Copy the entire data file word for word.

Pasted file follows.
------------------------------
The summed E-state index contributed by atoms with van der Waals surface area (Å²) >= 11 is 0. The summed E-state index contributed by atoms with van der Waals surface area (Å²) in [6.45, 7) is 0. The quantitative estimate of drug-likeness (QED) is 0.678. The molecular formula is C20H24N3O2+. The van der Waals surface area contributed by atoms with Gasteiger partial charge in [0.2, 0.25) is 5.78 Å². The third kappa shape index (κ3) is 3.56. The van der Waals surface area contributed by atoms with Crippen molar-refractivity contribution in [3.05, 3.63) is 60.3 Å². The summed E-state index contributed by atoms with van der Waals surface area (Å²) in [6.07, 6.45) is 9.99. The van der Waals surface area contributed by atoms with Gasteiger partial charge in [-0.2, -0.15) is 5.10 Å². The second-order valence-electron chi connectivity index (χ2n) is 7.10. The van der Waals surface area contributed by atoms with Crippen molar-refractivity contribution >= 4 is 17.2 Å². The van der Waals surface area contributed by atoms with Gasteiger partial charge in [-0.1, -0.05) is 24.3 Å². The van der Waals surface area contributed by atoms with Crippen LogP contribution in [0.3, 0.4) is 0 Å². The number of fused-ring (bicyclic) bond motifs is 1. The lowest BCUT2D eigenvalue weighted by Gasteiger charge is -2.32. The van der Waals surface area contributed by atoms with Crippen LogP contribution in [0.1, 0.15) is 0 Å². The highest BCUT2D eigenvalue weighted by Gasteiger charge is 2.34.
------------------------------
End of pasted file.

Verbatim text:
The summed E-state index contributed by atoms with van der Waals surface area (Å²) >= 11 is 0. The summed E-state index contributed by atoms with van der Waals surface area (Å²) in [6.45, 7) is 0. The quantitative estimate of drug-likeness (QED) is 0.678. The molecular formula is C20H24N3O2+. The van der Waals surface area contributed by atoms with Gasteiger partial charge in [0.2, 0.25) is 5.78 Å². The third kappa shape index (κ3) is 3.56. The van der Waals surface area contributed by atoms with Crippen molar-refractivity contribution in [3.05, 3.63) is 60.3 Å². The summed E-state index contributed by atoms with van der Waals surface area (Å²) in [6.07, 6.45) is 9.99. The van der Waals surface area contributed by atoms with Gasteiger partial charge in [-0.2, -0.15) is 5.10 Å². The second-order valence-electron chi connectivity index (χ2n) is 7.10. The van der Waals surface area contributed by atoms with Crippen molar-refractivity contribution >= 4 is 17.2 Å². The van der Waals surface area contributed by atoms with Gasteiger partial charge in [-0.1, -0.05) is 24.3 Å². The van der Waals surface area contributed by atoms with Crippen LogP contribution in [0.3, 0.4) is 0 Å². The number of fused-ring (bicyclic) bond motifs is 1. The lowest BCUT2D eigenvalue weighted by Gasteiger charge is -2.32. The van der Waals surface area contributed by atoms with Crippen LogP contribution in [0.1, 0.15) is 0 Å². The highest BCUT2D eigenvalue weighted by Gasteiger charge is 2.34.